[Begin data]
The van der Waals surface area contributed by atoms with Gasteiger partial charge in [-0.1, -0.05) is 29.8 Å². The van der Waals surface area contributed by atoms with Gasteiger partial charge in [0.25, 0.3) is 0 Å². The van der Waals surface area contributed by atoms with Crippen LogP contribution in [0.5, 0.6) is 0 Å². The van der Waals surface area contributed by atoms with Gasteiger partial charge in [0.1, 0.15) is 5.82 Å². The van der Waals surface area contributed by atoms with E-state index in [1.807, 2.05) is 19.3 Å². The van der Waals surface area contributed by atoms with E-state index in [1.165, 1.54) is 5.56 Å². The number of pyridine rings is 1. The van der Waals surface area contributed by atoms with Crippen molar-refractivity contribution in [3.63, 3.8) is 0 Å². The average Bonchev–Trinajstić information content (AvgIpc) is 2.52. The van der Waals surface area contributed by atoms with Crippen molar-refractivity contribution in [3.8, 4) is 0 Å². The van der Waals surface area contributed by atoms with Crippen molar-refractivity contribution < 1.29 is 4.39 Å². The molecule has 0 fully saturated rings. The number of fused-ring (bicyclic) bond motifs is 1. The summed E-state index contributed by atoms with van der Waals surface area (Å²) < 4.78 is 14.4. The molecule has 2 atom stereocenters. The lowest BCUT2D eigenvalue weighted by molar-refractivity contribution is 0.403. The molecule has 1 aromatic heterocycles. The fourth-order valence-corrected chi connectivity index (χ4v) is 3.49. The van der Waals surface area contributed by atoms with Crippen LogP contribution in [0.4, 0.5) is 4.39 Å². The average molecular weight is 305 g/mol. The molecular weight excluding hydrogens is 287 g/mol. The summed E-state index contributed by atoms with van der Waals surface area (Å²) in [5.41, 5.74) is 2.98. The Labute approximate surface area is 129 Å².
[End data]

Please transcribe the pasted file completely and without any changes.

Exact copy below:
The van der Waals surface area contributed by atoms with Gasteiger partial charge in [-0.1, -0.05) is 29.8 Å². The van der Waals surface area contributed by atoms with Gasteiger partial charge in [0.25, 0.3) is 0 Å². The van der Waals surface area contributed by atoms with Crippen LogP contribution in [0.5, 0.6) is 0 Å². The van der Waals surface area contributed by atoms with Gasteiger partial charge in [0.1, 0.15) is 5.82 Å². The van der Waals surface area contributed by atoms with E-state index in [1.807, 2.05) is 19.3 Å². The van der Waals surface area contributed by atoms with E-state index in [1.165, 1.54) is 5.56 Å². The number of pyridine rings is 1. The van der Waals surface area contributed by atoms with Crippen molar-refractivity contribution in [3.63, 3.8) is 0 Å². The average Bonchev–Trinajstić information content (AvgIpc) is 2.52. The van der Waals surface area contributed by atoms with Crippen molar-refractivity contribution in [3.8, 4) is 0 Å². The van der Waals surface area contributed by atoms with Crippen molar-refractivity contribution < 1.29 is 4.39 Å². The molecule has 0 fully saturated rings. The number of fused-ring (bicyclic) bond motifs is 1. The summed E-state index contributed by atoms with van der Waals surface area (Å²) < 4.78 is 14.4. The molecule has 2 atom stereocenters. The lowest BCUT2D eigenvalue weighted by molar-refractivity contribution is 0.403. The molecule has 1 aromatic heterocycles. The fourth-order valence-corrected chi connectivity index (χ4v) is 3.49. The van der Waals surface area contributed by atoms with Crippen LogP contribution in [0.4, 0.5) is 4.39 Å². The average molecular weight is 305 g/mol. The molecular weight excluding hydrogens is 287 g/mol. The summed E-state index contributed by atoms with van der Waals surface area (Å²) in [5.41, 5.74) is 2.98. The Labute approximate surface area is 129 Å².